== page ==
Graduation Speech

11th form ladies show off their amazing graduation dresses.

Emma and I attended our second graduation ceremony here last week, and I gave my second graduation speech. I wrote the thing in English (as simple English as possible), translated it myself, and then got help from my Russian tutor to correct the mistakes. Then I practiced it for a week. My Russian’s improved over the year, but it still took a lot of repetitions to get to the point where I wouldn’t stumble over the tough words.

Here’s the text side-by-side. You can also watch the video below!

There’s an ancient Chinese curse: “May you live in interesting times!” Well, with the economic crisis, quarantines, “real” winter, and presidential elections – it seems right now that Ukraine is going through some interesting times. Ukraine is a very young democracy ¬– about as young as our graduates. Things are changing, and this can cause many new problems. But changes also bring new ideas, challenges, and opportunities. I am an optimist, and I believe that Ukraine is setting out to becoming a strong and prosperous country. As the first generation to have seen only the new independent Ukraine, you were certainly born into “interesting” times and you have a great opportunity to affect your country’s future. Far from being a curse, I think this is a great time to be a Ukrainian.

Graduates, your parents, teachers, and administrators have done their best to prepare you for life in the new Ukraine. Now, some of you will go to work, some to higher education, some will maybe go straight to the cafe – I don’t know. Whatever you choose to do next, the knowledge, skills, and experiences you received in school will give you confidence in the years ahead. Don’t forget to thank the people who worked so hard to get you this far.

So, graduating class of 2010, in all your endevours I wish for you to be happy, healthy, and successful. May you indeed be living in interesting times – the good kind. Congratulations and all the best in these times.

Существует древнее китайское поверье, что жить в интересное время – время перемен – это проклятие. Экономическим крисисом, карантином, настоящей зимой, выборами президента – кажется Украина доказывает, что переживает интересные времена. Украина – страна с очень молодой демократией – примерно вашего возраста, выпускники. Идут перемены, и они могут быть причиной многих новых проблем. Но, перемены несут и новые идеи, и испытания, и возможности. Я оптимист, так что верю, что Украина станет сильной, преуспевающей страной. Как у поколения, которое родилось в новой независимой Украине, у вас есть прекрасный шанс повлиять на будушее вашей страны. Отнюдь не проклятие, я думаю жить во времена перемен. Сейчас замечательное время проявить себя украинцем.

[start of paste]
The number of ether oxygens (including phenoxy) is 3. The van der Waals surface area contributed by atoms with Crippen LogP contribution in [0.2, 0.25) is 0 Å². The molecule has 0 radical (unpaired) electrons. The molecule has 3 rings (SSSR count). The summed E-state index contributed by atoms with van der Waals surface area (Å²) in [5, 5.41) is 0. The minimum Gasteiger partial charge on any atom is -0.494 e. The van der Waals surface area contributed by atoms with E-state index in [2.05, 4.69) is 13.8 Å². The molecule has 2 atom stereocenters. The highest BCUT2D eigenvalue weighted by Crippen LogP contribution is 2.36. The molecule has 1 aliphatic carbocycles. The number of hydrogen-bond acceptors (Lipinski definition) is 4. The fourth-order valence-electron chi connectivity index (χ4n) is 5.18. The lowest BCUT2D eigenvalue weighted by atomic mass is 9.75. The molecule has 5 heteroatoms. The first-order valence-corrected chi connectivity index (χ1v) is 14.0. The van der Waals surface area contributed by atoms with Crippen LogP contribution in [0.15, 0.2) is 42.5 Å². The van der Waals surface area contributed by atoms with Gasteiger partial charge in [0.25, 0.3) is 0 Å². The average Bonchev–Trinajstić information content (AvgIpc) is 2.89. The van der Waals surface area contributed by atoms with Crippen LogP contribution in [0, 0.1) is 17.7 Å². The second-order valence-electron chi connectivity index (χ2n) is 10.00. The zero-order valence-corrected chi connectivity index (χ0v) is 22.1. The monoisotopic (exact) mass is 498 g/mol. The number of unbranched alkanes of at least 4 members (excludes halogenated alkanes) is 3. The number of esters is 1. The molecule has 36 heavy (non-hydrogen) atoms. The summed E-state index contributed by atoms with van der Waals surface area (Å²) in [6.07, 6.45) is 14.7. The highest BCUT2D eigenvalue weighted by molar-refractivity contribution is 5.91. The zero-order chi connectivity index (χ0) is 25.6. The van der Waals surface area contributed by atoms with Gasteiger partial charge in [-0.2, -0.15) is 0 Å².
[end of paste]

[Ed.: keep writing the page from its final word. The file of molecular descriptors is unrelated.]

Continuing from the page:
Выпускники, ваше родители, учителя, и администрация, попытались в меру своих возможностьей подготовить вас к жизни в новой Украине. Теперь, некоторые из вас пойдут на работу, некоторые – на учёбу в высшие учебные заведения, некоторые – сразу в кафе – я не знаю. Куда бы вы ни пошли, знания, навыки, и опыт, которые вы получили в школе, вам дадут уверенность в будушем. Не забудьте поблагодарить этих людей которые работали много и усердно, чтобы привести вас к сегодняшнему дню.

Выпускники 2010-ого года, во всех начинаниях стремлениях желаю вам счастья, здоровья, и успехов. Да, на самом деле жить во времена перемен – это здорово! Поздравляю, и всего хорошего!

Winter Wrap-Up: Our Snowy Town

Everyone here says this winter has been exceptionally snowy.  For that, I’m actually glad.  Without snow, winter here seems to be very brown, gray, and somewhat gloomy.  A good snowfall, however, gives our town an austere charm and turns my daily walk to school into an arctic trek.

This February especially, snowfalls came one after the other, leaving us a good foot or two for weeks on end.  Narrow trails all over town were quickly stamped flat by lots of us walkers taking the path of least resistance.  The roads were pressed into glaciers.  Occasional days above freezing followed by more fresh powder crusted and stratified the undisturbed snow, so that at times you could walk on top of the “fresh” snow as though you were wearing snowshoes.  Getting around wasn’t easy, but it wasn’t really treacherous except for a few times when the trails melted on a warm day and then froze overnight.

We’re all ready for spring now, even though it means suffering through a few weeks of slush and mud.  The sky is sometimes blue, now, and the sun makes regular appearances again.  The bare brown earth is visible again, but I think some of these glaciers may stick around for a couple more months.

Setting Off
Emma's heading off to work.
Our Park
Our picturesque park.
Wide Path
We had a nice wide trail through the park after the first light snow.
Narrow Trail
The trail through the park got narrower when the snow got higher.
Central Heating
The central heating pipe that cuts through town is covered in icicles.
Roof Snowman
The lyceum students built a giant snowman on the cafeteria roof.
Our Door
The trail to our door.
Our neighbors clear a path to get the car out of the garage.
Fearless Marshrutka
Marshrutkas don't let a little snow and ice stop them. We're flagging one down to go the city for a day.
Dead Snowman
Our snowman on the soccer field was sadly knocked over before we could get a pic.